1. said:

    I’ve written a few articles in my time and it’s important to “weed out” those that have a valid point, whether you agree with it or not and those contributors that just want to say something controversial or just provoke a reaction. It’s difficult to keep your hands away from the keyboard if someone really riles you but in the long term, not reacting is the best course of action – no matter how tempting it is!

  2. Dave Balbas said:

    It’s an unfortunate by-product of the cyber world we live in. These people can launch tirades and personal attacks they would never consider in a face-to-face meeting. It just goes to show that lack of class knows no boundaries.

  3. Benjamin said:

    This is a great article. I have had a recent incident with the “help” forum on Craigslist. I found the people who I was looking to for advice were only interested in proclaiming their personal feelings about a job positng. When I complimented one of them for responding in a respectful manner he even turned on me with rude reply. I just don’t understand what the point is. If you want to voice your oppinion that is fine but do it in a respectful and respectable manner.

  4. Brett Hoffman said:

    People just forgot how to agree to disagree. Some minds are not going to be changed and making spiteful comments is not going to win them over. It is easier to cut people down when they express a differing viewpoint than it is to address the points where logic breaks down.
    Social media also provides an autonomous platform where the commenter is out of reach of the person that they’re sending a message to. The unlikelihood of ever coming into contact with the other individual creates a sense of security freeing the person to make comments that they’d never say to the other persons face. The impersonal nature of electronic communications make it easy to forget that there’s another human being on the other end to receive it.

  5. Kelly McGuire said:

    Agreed. If you don’t have something constructive to contribute, don’t comment. It is a waste of time for everyone.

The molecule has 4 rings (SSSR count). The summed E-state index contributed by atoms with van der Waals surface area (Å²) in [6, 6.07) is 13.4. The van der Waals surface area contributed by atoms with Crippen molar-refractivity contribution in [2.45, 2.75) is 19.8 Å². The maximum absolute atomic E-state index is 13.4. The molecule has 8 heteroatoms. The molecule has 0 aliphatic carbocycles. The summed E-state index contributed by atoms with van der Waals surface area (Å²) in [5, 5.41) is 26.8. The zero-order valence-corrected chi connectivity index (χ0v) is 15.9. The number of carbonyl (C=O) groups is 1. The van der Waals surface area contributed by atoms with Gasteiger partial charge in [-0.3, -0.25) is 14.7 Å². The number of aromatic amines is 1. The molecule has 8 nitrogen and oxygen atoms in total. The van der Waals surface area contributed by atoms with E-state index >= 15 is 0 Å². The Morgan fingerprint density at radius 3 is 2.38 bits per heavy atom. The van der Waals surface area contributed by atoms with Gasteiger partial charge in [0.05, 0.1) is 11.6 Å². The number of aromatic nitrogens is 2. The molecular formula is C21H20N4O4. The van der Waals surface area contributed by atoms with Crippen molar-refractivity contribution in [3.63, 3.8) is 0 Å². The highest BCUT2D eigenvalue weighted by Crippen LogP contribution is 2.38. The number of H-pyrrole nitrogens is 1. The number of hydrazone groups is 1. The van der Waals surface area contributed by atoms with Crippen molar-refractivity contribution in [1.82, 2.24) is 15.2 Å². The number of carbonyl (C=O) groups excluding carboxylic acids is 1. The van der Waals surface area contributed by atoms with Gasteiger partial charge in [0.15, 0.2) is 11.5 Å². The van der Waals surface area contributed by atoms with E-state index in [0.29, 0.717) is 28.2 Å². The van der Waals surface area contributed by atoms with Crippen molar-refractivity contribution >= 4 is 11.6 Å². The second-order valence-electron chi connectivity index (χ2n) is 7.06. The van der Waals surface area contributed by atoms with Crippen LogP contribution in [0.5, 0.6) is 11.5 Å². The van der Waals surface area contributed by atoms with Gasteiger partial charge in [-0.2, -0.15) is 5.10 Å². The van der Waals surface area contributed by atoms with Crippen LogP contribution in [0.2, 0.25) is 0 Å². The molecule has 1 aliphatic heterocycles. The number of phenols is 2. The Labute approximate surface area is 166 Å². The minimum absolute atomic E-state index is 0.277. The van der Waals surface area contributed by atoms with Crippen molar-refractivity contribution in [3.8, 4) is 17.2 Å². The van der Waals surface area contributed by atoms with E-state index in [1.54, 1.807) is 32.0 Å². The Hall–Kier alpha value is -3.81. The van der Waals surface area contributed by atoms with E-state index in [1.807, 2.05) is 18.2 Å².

6. said:

    Ah Chris, you are a man after my own heart! I find it disappointing that so many find the false “anonymity” of the internet an opportunity to speak and act in ways that they would never dream of displaying face-to-face. I also find it disheartening that there seems to be such a shift in the understanding of discussion and debate from reasoned discourse and exchange of ideas – even directly oppositional ones – to personal attacks, verbal abuse and violent disagreement.
    There is nothing I enjoy more than a spirited conversation, stimulating debate and the opportunity to learn or understand something in a new light. Here’s to the internet teaching those skills, and, perhaps creating a social discourse that is actually uplifting and innovative.
    Thank you for sharing your thoughts Chris!

  7. I fully agree with what you have written here. Being anonymous is somehow seen as a reason to not be civil. Or worse, being anonymous is seen as permission to be nasty. Like anyone who writes and posts a lot, I’ve had my fair share of attacks. But I learned to be quiet in response to those attacks because what the posters are looking for is simply attention.

    Thanks for posting this.

  8. joseph waddle said:

    I often ask myself before hitting send… “Self”:-)), “would you say this in person” ? This would solve most of that problem. Be Good Humans

  9. said:

    Very good article Chris. The “trolls” will needle at you and keep it up until they get you going. They have nothing better to do, I’m convinced of that.

    Sometimes, I’ve given in to the trolls (I gave in more when I first started social media and much less now). One thing tha is certain, if you feed a troll, they’ll keep coming back to get more food anytime they are hungry. The best thing I’ve found is to stop feeding the trolls and they will quit coming back to eat…



  10. Pete Butler said:

    I couldn’t agree more. Like you, I have received very personal attacks (on Linkedin) in some business valuation discussion boards by one person specifically. I posted some thoughts related to a new way of looking at a private company’s cost of capital. Like you, I recognize that the naysayer feels very threatened by the approach as he has a “competing” method available for our peers to use.
    Rather than debate the merits of the two techniques, he stoops to calling me names. He obviously is finding change to be hard!

    I have actually found his lunatic rants pretty amusing… and sad. Amazingly, I do not believe that he even thinks that he is harming his reputation to be saying such childish things in print.

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